Sunday, June 28, 2009

The Water Gets Muddier

The bulls have been running now for over 3 months. The best question is, running where? Bernanke speaks of green shoots, but the unemployment claims continue to exceed 600,000 a week, a number that is roughly 1/2 of 1% of the US labor force. If 2% of the US labor force is losing their job on a monthly basis, then the idea that consumer spending is holding up is a long shot, despite the numbers. Also failing to support this idea is the fact that Japanese and Chinese exports are down between 20% and 40%. Being these 2 countries are the source of much of the US consumer goods, it would stand to reason that US consumer spending is down significantly. The same is true of an Asian economic rebound.

The story is the great rally in stocks around the world. The truth is the US market, save the speculative Nasdaq, is either flat or down for the year. The Chinese market, which began to rally earlier is not even to the 50% point, down from the top more severely than the US market. Commodities have rallied, but again this is an inflation play of massive speculation and not due to real supply and demand problems. In fact, oil is piling up in surplus around the world, being hoarded in tankers and OPEC is holding down production to boot. I believe any short term US demand rebound is due mainly to filling gas tanks to avoid the run up in prices. All the while Goldman Sachs promises record bonuses. Wonder who is behind the movement in price and who is going to be the next bailout by the government due to systematic risk?

I don't believe many understand where we are in the economic cycle. We are at a history changing juncture. The phenomenon of fractional reserve banking creates 2 problems, an imbalance of have money and have not monies and a mathematical problem of uncollectable capital. By that, I mean the money to make up the capital reserves on the balance sheets does not exist. This is why we have losses as far as the eye can see in the financial markets and why I don't believe the bailouts are over. They are over only because they might not be politically feasible. It is also why I believe Goldman will be the next systematic event, in that they won't have anyone to pass the bag to this time. For whatever reason and I suspect fraud, AIG took it last time. Their customers can only be fleeced so many times before they cease to be customers.

Much is made of the purchase of bonds and mortgage backs by the Fed and how this is printing money. It is no more printing money than using your Visa. Plus, where is all the money the Fed has printed in the past? My contention is it no longer exists in the banking system, which has been barren for years of socalled reserves, but instead has been withdrawn and put in hiding in third world countries for years. In the meantime the banks have been without money to pay each other and thus we have the credit crunch that won't let up. The banking system is giving up its best assets in this series of transactions while getting assets in return that don't pay any interest. Money don't exist in banks only in bank accounts.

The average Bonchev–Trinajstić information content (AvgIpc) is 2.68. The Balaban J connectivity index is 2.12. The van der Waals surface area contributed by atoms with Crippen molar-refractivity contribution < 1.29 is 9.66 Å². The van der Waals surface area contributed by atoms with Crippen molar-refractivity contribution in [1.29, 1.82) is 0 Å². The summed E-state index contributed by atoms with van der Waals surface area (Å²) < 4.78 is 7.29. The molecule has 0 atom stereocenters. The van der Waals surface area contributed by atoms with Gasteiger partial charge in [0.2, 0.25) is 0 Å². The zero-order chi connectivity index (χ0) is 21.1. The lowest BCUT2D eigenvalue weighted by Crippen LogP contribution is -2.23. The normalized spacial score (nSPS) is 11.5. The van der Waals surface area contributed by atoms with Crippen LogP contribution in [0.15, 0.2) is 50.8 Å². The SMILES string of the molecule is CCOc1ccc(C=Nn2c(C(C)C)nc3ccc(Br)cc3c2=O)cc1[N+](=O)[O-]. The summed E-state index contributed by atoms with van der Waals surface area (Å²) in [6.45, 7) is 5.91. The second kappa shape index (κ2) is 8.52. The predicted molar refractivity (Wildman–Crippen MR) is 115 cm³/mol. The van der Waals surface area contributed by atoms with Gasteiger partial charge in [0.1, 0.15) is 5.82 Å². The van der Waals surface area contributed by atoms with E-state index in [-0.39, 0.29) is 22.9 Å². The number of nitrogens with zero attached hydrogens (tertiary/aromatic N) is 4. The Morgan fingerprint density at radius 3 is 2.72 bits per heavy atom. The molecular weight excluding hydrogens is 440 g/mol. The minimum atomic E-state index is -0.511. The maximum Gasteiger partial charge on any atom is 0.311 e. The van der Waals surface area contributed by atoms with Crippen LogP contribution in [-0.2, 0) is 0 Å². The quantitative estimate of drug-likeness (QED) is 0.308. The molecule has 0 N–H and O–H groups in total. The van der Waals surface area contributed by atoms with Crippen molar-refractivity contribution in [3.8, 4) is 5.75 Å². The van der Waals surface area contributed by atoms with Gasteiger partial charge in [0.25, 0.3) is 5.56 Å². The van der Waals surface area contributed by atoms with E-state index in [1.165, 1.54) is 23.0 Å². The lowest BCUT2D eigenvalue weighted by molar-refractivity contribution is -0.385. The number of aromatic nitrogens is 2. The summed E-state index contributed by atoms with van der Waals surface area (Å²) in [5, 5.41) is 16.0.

There are a few things different between this time and the 1970's. One is we are not following up the collapse of Bretton Woods with 30 years of currency adjustments in a mere 5 years or so. Second, we are at the end of a worldwide spending spree, something that was just beginning in the 1970's. The oldest boomers in 1970 were not even 25 while the youngest were still in grade school. That generation created a wave whereever it progressed and it was progressing to adulthood in the 1970's wher it was going to need cars, furniture, homes, capital goods for jobs and social services. It didn't hurt that the world bank had loaned hundreds of billions for emerging markets to spend as well. Remember the financial crisis then was the banks going broke on loans to these countries going into default.

Today we have an overpaid generation X and a busted boomer generation. The boomers are now in panic and not about to continue to spend as they had in the past. The generation Xers are about to see their gravytrains derailed and their credit cards maxed out. Where is the demand to push prices higher going to come from? I highly doubt it will be China, where the socalled savings rate has very little to do with the population and a lot to do with the confiscatory corporate and financial system. Absent demand, the capital goods business in China goes into a shell.

There is a lot of mud in the water. All I write is as speculative as what we are seeing in the stock market. Until people as a whole start getting free money or new, financially irresponsible people begin to get more credit cards than the other financially irresponsible people are losing I find it hard to see where the money makes the cycle. The speculator needs someone to take the bag from him whether he is dealing in stocks, commodities or manufacturing inventory. In the meantime, 600,000 people a week are applying for unemployment in the US, exports that create jobs and income are remaining depressed overseas and massive bets are being placed against the trend on green shoots.